A race car rollin’ on a cardboard bridge
Crayon stick figure family
Stuck right there front center on the fridge
The detail is there (and it’s actually impressive), but the thread between the images is missing, and the song feels more like a context-less photo album than a true story. (The song also stops short at this point, while Chesney’s tune at least sent the kid to college and tied the ends of the tale together by having the kid fulfill their parent’s dream.) To their credit, the writers try to use the “one beer” hook to point out how alcohol can change the course of someone’s life, but the point lacks enough punch to overcome HARDY’s nonchalant reading of the text. (To their discredit, the extended schoolyard “K-I-S-S-I-N-G” song reference feels more lazy than clever.) In the end, the writers seemed to have good intentions, but all they do is keep the devil’s paving company in business.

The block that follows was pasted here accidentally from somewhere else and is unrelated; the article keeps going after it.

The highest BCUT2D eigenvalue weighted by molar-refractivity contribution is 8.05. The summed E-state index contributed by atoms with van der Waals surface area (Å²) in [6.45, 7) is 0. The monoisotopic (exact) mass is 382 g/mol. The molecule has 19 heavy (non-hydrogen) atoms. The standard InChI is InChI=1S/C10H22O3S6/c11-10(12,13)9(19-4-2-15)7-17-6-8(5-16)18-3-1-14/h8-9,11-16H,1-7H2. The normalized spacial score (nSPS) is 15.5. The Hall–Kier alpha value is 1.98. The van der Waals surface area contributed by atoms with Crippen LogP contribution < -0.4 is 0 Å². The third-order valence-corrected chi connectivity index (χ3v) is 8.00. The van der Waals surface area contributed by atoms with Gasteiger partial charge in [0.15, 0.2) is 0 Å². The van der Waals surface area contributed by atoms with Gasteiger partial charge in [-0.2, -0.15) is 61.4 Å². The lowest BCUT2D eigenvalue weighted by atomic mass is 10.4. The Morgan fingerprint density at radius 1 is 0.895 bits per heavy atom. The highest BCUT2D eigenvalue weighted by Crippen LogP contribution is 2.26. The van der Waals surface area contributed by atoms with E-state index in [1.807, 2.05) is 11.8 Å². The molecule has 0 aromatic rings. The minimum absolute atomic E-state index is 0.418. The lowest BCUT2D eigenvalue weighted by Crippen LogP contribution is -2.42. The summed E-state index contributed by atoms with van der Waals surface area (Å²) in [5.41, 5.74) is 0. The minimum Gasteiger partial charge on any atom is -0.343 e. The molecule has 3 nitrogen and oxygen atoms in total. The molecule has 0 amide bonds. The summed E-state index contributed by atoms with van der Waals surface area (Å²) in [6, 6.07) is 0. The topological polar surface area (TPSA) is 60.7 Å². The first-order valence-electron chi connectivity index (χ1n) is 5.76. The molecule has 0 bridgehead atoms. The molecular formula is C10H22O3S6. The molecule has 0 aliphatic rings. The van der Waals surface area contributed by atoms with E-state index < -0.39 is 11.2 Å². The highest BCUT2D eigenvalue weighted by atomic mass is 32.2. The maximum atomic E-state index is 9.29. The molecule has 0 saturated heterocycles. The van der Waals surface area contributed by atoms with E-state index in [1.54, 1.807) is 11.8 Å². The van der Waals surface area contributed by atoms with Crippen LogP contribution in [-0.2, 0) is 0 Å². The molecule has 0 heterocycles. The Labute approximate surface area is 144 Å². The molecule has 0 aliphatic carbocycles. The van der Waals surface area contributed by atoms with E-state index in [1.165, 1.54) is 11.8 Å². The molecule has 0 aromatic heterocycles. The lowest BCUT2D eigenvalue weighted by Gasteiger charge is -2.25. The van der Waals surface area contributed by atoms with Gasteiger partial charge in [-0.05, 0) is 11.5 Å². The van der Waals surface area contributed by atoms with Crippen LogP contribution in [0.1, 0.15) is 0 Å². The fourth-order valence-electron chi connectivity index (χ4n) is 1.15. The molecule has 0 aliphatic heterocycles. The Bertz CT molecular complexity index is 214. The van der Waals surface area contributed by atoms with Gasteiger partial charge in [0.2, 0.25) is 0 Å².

The only good thing about “One Beer” is that it is, in fact, a better song than “REDNECKER,” but then again, so is the sound of a cat running its claws across a chalkboard. The writing has some flashes of competency, but neither HARDY nor the producer actually care about what’s being said, and the sound does it own thing while HARDY does nothing at all. (Lauren Alaina and Devin Dawson could have added a lot to the track, but they’re criminally underused and are reduced to bystanders gawking at a train derailment.) It’s a mess of clashing ideas wrapped in a layer of sheer indifference, and instead of convincing me that HARDY deserves a more-prominent place in the genre, it tells me we need to throw him out before he can do any more damage.
Rating: 4/10. No thank you.